According to more newspaper reports from Portland and Worcester, Mabel Forehand Colvin was the daughter of Sullivan Colvin, owner of the Forehand Arms Company in Worcester. Mabel had married another prominent Worcesterite, Mr. C. Henry Colvin, a bookkeeper at the Colvin Iron Foundry, sometime around 1885. According to some reports, Mabel was an alcoholic and moved to Portland about 1892 to flee her unhappy marriage. Other reports stated that Mr. Colvin was at fault and had verbally abused and abandoned his wife. She left and moved in with her cousins, the Jewetts, on Yamhill Street in Portland. Her brother Charles also lived in Portland. Soon after, Mabel met and fell for John Strengele, a prominent civil engineer. They later became engaged and Mabel had filed for divorce just days before her death. In some reports, and in the suicide note, it seemed Mabel had cooled on the relationship and was seen with other men, which obviously upset Strengele. The account in Worcester’s Daily Spy of September 18, gives the gruesome account of exactly what happened on Sunday, September 16, 1894:

Detail of the area where the murder occurred

Detail of the area where the murder occurred

Sunday Mrs. Colvin attended church as usual and taught her class at the Unitarian Church. After Sunday school she took a walk with her brother, Chas. E. Forehand, who recently went to Oregon. After enjoying an hour’s pleasant chat with her brother, Mrs. Colvin boarded a streetcar to go to her home at 472 Yamhill Street [near Thirteenth Street], where she lived with her cousin, C.F. Jewett. From the car to Mr. Jewett’s house, the distance is not above 200 feet, and, after alighting from the car the unfortunate woman started to walk toward the home she was never destined to reach.

Stanegels [sic] was lying in wait for his victim. He rushed to her side, caught her by the arm and spoke excitedly and hurriedly. A man who stood on the opposite side of the street saw Stanegels and heard the excited tones of his voice but could not distinguish his words. Mrs. Colvin exclaimed sharply ‘Let go of me. I do not care to be molested by you; I will not go with you.’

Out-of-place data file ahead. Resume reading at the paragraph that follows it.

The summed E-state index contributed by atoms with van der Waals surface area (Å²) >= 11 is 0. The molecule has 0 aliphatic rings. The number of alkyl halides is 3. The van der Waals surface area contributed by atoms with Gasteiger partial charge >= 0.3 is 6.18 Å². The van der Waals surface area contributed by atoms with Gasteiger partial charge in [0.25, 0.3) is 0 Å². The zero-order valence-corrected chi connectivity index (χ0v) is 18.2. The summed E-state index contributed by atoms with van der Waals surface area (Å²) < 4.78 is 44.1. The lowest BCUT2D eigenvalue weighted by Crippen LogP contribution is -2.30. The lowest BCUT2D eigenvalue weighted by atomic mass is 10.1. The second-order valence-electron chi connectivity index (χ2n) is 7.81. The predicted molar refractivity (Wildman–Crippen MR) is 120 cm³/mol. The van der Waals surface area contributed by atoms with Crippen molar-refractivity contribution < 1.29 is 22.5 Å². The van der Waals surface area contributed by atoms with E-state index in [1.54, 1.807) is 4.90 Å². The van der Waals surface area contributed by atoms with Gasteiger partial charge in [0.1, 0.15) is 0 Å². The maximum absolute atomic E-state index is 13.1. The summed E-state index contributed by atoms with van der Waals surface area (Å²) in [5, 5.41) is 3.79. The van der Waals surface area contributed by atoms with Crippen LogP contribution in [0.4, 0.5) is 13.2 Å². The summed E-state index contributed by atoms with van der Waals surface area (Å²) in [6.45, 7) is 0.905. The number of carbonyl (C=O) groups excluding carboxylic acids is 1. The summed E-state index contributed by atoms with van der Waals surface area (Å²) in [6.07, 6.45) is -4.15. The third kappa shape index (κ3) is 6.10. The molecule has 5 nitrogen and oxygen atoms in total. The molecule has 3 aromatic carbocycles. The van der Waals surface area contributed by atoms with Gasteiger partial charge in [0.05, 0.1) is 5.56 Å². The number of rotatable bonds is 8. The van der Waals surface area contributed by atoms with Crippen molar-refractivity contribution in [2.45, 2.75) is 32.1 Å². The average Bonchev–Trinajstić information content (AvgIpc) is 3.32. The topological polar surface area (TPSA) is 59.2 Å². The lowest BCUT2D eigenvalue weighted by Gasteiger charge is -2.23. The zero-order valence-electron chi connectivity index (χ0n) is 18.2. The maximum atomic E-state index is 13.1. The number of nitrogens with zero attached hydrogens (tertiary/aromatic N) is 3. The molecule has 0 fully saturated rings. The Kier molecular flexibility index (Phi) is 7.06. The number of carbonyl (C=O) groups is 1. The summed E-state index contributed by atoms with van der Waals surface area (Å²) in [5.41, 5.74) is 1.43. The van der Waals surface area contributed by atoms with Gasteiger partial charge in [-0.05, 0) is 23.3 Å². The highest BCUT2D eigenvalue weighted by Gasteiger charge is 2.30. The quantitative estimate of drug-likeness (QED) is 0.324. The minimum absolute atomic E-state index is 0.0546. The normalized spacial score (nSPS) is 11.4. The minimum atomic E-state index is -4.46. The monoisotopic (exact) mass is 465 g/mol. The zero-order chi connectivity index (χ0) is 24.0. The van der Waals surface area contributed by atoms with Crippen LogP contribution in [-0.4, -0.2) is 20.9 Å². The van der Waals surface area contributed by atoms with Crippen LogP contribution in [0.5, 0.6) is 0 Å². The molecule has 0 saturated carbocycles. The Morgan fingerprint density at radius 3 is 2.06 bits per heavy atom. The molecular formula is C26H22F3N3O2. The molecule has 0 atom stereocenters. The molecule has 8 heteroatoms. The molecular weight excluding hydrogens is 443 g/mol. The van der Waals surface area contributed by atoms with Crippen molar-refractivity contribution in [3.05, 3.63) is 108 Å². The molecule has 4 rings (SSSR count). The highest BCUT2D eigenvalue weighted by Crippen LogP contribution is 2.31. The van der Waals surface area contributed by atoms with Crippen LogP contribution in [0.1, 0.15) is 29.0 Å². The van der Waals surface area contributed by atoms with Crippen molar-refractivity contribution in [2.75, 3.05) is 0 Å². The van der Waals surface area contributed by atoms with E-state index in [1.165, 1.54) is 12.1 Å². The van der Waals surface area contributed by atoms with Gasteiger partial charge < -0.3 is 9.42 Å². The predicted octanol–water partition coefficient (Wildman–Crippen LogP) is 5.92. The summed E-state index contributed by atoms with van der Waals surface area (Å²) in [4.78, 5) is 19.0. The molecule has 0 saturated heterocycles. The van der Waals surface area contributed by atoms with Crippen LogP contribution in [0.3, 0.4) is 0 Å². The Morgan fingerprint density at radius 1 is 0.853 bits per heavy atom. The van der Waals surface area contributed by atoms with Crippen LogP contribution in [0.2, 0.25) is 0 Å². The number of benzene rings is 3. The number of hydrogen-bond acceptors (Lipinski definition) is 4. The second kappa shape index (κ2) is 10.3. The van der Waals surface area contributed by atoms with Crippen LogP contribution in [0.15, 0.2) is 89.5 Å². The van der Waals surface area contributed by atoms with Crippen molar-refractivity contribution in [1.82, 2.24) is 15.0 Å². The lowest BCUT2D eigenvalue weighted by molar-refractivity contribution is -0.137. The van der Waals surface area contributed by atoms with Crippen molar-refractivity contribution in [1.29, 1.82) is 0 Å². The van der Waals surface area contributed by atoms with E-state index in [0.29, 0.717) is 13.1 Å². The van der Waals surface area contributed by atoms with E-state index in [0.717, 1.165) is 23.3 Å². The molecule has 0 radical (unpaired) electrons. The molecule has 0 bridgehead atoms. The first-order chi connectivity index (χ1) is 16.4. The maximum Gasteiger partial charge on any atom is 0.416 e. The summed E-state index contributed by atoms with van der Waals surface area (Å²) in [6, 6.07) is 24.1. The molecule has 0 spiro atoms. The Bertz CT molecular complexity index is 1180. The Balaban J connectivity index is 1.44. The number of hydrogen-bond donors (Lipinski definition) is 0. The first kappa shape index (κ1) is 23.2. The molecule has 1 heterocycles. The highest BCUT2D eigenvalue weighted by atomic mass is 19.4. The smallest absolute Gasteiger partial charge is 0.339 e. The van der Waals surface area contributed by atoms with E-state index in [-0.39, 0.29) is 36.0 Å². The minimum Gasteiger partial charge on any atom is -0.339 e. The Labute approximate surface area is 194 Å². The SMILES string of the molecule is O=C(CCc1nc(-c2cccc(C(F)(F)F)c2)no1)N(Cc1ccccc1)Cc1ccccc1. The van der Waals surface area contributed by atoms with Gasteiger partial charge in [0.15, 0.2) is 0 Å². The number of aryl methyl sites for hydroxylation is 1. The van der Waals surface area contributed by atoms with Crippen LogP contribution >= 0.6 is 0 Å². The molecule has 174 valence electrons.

These were the last words she ever uttered, for Stanegels pulled out a revolver and fired. Mrs. Colvin fell to the ground with a moan and the crazed murderer, while the woman was lying prostrate on the street with the blood streaming from the wound caused by the first bullet crashing through the brain of Mrs. Colvin, the bullet entering the left temple and passing out through the right ear. Stanegels then looked closely at his victim, apparently to make sure that he had accomplished his murderous purpose, placed the pistol muzzle to his own right temple and sent a bullet through his own head, literally blowing out his brains. He fell dead to the ground within five feet of his victim.

Images of the deceased from the 9/17/1894 issue of the Morning Oregonian

Images of the deceased from the 9/17/1894 issue of the Morning Oregonian

Once Mabel’s Portland family learned of the murder, they sent the following telegram to her father, Sullivan Forehand, who had never heard of Mr. Strengele (Sullivan and his wife had visited her months before her death, and the vacation had been written about in the local paper):

Mabel accidentally killed. Will be prepared suitably for shipment. Details by mail. Wire me instructions.

Mabel was shipped back to Worcester, given a proper funeral, and is buried at the Rural Cemetery on Grove Street in Worcester. Her brother, Frederic, had a relationship with the American Antiquarian Society and donated and sold several manuscript collections to us in the 1920s. So, even though I should have checked the authority file first, I’m glad I didn’t, since establishing authorities is rarely as interesting as this story was. I’m just upset I didn’t get to include this information in their file!